Welcome to this guide to understanding coeliac disease.
This guide is ideal for someone who is just learning what coeliac disease it. It will help you understand what coeliac disease really is, discover what gluten is and provide resources for navigating what can seem like a minefield when it come to eating and living gluten free. You will also find links to cookbooks and blogs for when you are ready to start cooking and eating gluten free.
Stephanie has a personal interest in coeliac disease. She was diagnosed 16 years ago, at age 16, halfway through her final year of high school. Since then she has navigated her way through a gluten free life both a home and while traveling. She hasn't let dietary restrictions stop her from enjoying life and you shouldn't either!
Coeliac Disease, Non-Coeliac Gluten Sensitivity or Wheat Allergy: What is the Difference?
Coeliac disease, non-coeliac gluten sensitivity and wheat allergy are all conditions whose primary treatment is avoidance of specific dietary components. Coeliac disease and wheat allergy are well defined conditions, non-coeliac gluten sensitivity is poorly understood at this time. Coeliac disease is an autoimmune condition; wheat allergy involves an immune (but not auto-immune) response; and the biological processes responsible for non-coeliac gluten sensitivity remain undefined. Coeliac disease and non-celiac gluten sensitivity have many symptoms in common, whereas those of wheat allergy are usually different. Possible symptoms of coeliac disease and non-coeliac gluten sensitivity are similar: gastrointestinal symptoms such as cramping, diarrhea and constipation, as well as symptoms in other parts of the body such as bone or joint pain, headaches, or fatigue. Symptoms of an allergy to wheat can include itching, hives, or anaphylaxis, a life-threatening reaction. Treatment for coeliac disease and non-coeliac gluten sensitivity is to remove gluten from the diet. Treatment for wheat allergy is removal of all forms of wheat from the diet. Learn more at gluten.org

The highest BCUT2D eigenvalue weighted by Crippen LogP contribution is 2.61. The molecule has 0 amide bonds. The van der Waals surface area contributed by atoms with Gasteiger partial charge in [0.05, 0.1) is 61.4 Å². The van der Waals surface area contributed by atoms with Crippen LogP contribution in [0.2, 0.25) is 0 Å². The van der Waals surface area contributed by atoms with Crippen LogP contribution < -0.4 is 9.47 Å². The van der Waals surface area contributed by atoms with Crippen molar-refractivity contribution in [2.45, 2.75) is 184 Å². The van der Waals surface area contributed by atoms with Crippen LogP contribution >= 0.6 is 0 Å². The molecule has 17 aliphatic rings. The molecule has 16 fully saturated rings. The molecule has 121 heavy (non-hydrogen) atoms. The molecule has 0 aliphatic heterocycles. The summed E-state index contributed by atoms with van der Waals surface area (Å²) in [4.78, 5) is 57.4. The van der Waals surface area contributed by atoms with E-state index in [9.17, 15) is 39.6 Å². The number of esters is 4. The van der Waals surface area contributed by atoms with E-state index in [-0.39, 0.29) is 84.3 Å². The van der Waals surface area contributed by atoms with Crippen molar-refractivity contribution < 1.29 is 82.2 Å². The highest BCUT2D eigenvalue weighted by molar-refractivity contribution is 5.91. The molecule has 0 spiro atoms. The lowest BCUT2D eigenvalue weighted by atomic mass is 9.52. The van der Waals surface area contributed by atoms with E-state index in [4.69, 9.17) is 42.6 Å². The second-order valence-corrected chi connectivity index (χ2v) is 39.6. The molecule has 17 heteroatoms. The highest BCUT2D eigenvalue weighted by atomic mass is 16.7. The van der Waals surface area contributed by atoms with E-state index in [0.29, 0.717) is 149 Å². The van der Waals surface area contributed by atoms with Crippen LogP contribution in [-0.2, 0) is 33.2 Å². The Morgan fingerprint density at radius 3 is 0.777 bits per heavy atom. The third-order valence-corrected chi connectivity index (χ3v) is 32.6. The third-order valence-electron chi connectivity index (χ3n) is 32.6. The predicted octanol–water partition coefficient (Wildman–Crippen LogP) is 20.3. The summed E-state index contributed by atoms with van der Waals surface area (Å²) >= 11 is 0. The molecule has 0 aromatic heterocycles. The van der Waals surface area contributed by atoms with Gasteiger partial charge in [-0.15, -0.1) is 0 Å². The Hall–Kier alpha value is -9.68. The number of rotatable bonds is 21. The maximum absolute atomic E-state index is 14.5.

Coronaviruses are a large family of viruses that cause respiratory infections. The new coronavirus (SARS-CoV-2) was first discovered in China. When someone gets sick with this virus the illness is called COVID-19.
Are people with coeliac disease more at risk of serious disease?
As coeliac disease is a chronic medical illness, people may be understandably concerned that having coeliac disease may place them at higher risk of serious illness from COVID-19. To date, there have been no studies or reports suggesting patients with coeliac disease are at increased risk of severe illness from COVID-19 compared to patients without coeliac disease. Currently, there is no research to indicate if those with coeliac disease are at higher risk for developing COVID-19 or its complication. Doctors need to collect more information to understand whether having coeliac disease affects the risk of COVID-19 infection or how severe illness related to COVID-19 may be.
As it is unknown if coeliac disease impacts on COVID-19 risk, the Medical Advisory Committee of Coeliac Australia recommend everyone with coeliac disease maintain strict adherence to a gluten free diet and ensure routine medical follow-up. For more information, see Coeliac Australia